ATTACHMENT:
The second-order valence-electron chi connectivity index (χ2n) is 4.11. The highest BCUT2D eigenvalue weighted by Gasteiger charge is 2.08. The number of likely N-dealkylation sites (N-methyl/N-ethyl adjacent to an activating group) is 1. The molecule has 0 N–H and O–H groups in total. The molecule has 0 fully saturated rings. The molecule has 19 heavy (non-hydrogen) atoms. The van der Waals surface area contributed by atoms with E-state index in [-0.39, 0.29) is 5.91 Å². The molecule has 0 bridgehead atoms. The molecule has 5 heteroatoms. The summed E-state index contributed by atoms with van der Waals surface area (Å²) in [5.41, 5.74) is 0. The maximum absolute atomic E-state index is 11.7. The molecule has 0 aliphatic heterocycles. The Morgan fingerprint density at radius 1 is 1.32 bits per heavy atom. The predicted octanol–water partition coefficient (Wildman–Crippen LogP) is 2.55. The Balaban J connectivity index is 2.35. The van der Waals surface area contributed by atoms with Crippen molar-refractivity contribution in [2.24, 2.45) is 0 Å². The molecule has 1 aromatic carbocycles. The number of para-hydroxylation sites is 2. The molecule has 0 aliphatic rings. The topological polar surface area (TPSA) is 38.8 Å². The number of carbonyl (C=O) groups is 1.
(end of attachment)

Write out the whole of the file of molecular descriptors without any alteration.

The second-order valence-electron chi connectivity index (χ2n) is 4.11. The highest BCUT2D eigenvalue weighted by Gasteiger charge is 2.08. The number of likely N-dealkylation sites (N-methyl/N-ethyl adjacent to an activating group) is 1. The molecule has 0 N–H and O–H groups in total. The molecule has 0 fully saturated rings. The molecule has 19 heavy (non-hydrogen) atoms. The van der Waals surface area contributed by atoms with E-state index in [-0.39, 0.29) is 5.91 Å². The molecule has 0 bridgehead atoms. The molecule has 5 heteroatoms. The summed E-state index contributed by atoms with van der Waals surface area (Å²) in [5.41, 5.74) is 0. The maximum absolute atomic E-state index is 11.7. The molecule has 0 aliphatic heterocycles. The Morgan fingerprint density at radius 1 is 1.32 bits per heavy atom. The predicted octanol–water partition coefficient (Wildman–Crippen LogP) is 2.55. The Balaban J connectivity index is 2.35. The van der Waals surface area contributed by atoms with Crippen molar-refractivity contribution in [2.24, 2.45) is 0 Å². The molecule has 1 aromatic carbocycles. The number of para-hydroxylation sites is 2. The molecule has 0 aliphatic rings. The topological polar surface area (TPSA) is 38.8 Å². The number of carbonyl (C=O) groups is 1.